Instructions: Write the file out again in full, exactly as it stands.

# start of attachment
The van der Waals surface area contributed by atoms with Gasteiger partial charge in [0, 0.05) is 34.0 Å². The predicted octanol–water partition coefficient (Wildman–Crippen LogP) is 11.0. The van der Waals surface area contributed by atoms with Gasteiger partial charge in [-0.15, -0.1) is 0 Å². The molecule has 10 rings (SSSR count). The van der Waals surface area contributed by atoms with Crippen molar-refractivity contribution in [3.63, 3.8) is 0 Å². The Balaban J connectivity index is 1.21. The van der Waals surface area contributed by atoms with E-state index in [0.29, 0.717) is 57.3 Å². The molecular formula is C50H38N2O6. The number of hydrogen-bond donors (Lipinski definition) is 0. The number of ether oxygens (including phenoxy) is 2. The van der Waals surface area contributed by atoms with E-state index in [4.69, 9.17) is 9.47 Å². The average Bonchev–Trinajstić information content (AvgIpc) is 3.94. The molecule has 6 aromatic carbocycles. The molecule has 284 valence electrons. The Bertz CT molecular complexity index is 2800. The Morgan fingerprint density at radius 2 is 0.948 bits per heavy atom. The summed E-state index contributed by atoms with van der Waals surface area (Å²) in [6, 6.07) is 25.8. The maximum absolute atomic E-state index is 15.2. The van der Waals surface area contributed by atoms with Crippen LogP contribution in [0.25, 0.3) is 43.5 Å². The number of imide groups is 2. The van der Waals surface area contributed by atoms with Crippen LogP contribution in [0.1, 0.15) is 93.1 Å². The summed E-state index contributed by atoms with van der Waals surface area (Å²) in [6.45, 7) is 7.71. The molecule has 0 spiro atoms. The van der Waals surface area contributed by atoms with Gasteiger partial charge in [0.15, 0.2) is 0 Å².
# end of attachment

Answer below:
The van der Waals surface area contributed by atoms with Gasteiger partial charge in [0, 0.05) is 34.0 Å². The predicted octanol–water partition coefficient (Wildman–Crippen LogP) is 11.0. The van der Waals surface area contributed by atoms with Gasteiger partial charge in [-0.15, -0.1) is 0 Å². The molecule has 10 rings (SSSR count). The van der Waals surface area contributed by atoms with Crippen molar-refractivity contribution in [3.63, 3.8) is 0 Å². The Balaban J connectivity index is 1.21. The van der Waals surface area contributed by atoms with E-state index in [0.29, 0.717) is 57.3 Å². The molecular formula is C50H38N2O6. The number of hydrogen-bond donors (Lipinski definition) is 0. The number of ether oxygens (including phenoxy) is 2. The van der Waals surface area contributed by atoms with E-state index in [4.69, 9.17) is 9.47 Å². The average Bonchev–Trinajstić information content (AvgIpc) is 3.94. The molecule has 6 aromatic carbocycles. The molecule has 284 valence electrons. The Bertz CT molecular complexity index is 2800. The Morgan fingerprint density at radius 2 is 0.948 bits per heavy atom. The summed E-state index contributed by atoms with van der Waals surface area (Å²) in [6, 6.07) is 25.8. The maximum absolute atomic E-state index is 15.2. The van der Waals surface area contributed by atoms with Crippen LogP contribution in [0.25, 0.3) is 43.5 Å². The number of imide groups is 2. The van der Waals surface area contributed by atoms with Crippen LogP contribution in [0.1, 0.15) is 93.1 Å². The summed E-state index contributed by atoms with van der Waals surface area (Å²) in [6.45, 7) is 7.71. The molecule has 0 spiro atoms. The van der Waals surface area contributed by atoms with Gasteiger partial charge in [0.15, 0.2) is 0 Å².